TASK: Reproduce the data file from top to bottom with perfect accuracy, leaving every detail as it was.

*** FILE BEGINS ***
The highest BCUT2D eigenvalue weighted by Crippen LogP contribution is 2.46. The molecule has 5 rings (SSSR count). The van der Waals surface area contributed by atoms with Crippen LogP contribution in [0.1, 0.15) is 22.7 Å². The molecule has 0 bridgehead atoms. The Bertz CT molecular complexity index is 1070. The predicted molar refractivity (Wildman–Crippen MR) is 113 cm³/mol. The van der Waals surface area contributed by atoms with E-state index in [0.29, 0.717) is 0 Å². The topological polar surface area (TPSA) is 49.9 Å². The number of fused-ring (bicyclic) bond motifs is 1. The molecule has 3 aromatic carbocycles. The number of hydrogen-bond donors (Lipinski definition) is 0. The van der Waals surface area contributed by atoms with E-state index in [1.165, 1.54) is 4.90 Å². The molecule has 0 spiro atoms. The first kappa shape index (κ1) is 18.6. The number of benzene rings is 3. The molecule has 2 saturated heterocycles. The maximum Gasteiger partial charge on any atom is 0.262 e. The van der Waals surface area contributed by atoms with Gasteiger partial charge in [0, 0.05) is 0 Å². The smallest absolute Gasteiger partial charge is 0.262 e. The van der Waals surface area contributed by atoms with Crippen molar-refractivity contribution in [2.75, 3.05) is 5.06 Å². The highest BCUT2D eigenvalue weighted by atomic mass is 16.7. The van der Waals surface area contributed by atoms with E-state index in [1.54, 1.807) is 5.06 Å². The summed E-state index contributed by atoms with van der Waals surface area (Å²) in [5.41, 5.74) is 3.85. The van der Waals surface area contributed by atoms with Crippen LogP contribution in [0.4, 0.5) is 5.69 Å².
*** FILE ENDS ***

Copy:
The highest BCUT2D eigenvalue weighted by Crippen LogP contribution is 2.46. The molecule has 5 rings (SSSR count). The van der Waals surface area contributed by atoms with Crippen LogP contribution in [0.1, 0.15) is 22.7 Å². The molecule has 0 bridgehead atoms. The Bertz CT molecular complexity index is 1070. The predicted molar refractivity (Wildman–Crippen MR) is 113 cm³/mol. The van der Waals surface area contributed by atoms with E-state index in [0.29, 0.717) is 0 Å². The topological polar surface area (TPSA) is 49.9 Å². The number of fused-ring (bicyclic) bond motifs is 1. The molecule has 3 aromatic carbocycles. The number of hydrogen-bond donors (Lipinski definition) is 0. The van der Waals surface area contributed by atoms with E-state index in [1.165, 1.54) is 4.90 Å². The molecule has 0 spiro atoms. The first kappa shape index (κ1) is 18.6. The number of benzene rings is 3. The molecule has 2 saturated heterocycles. The maximum Gasteiger partial charge on any atom is 0.262 e. The van der Waals surface area contributed by atoms with Gasteiger partial charge in [0, 0.05) is 0 Å². The smallest absolute Gasteiger partial charge is 0.262 e. The van der Waals surface area contributed by atoms with Crippen molar-refractivity contribution in [2.75, 3.05) is 5.06 Å². The highest BCUT2D eigenvalue weighted by atomic mass is 16.7. The van der Waals surface area contributed by atoms with E-state index in [1.54, 1.807) is 5.06 Å². The summed E-state index contributed by atoms with van der Waals surface area (Å²) in [5.41, 5.74) is 3.85. The van der Waals surface area contributed by atoms with Crippen LogP contribution in [0.4, 0.5) is 5.69 Å².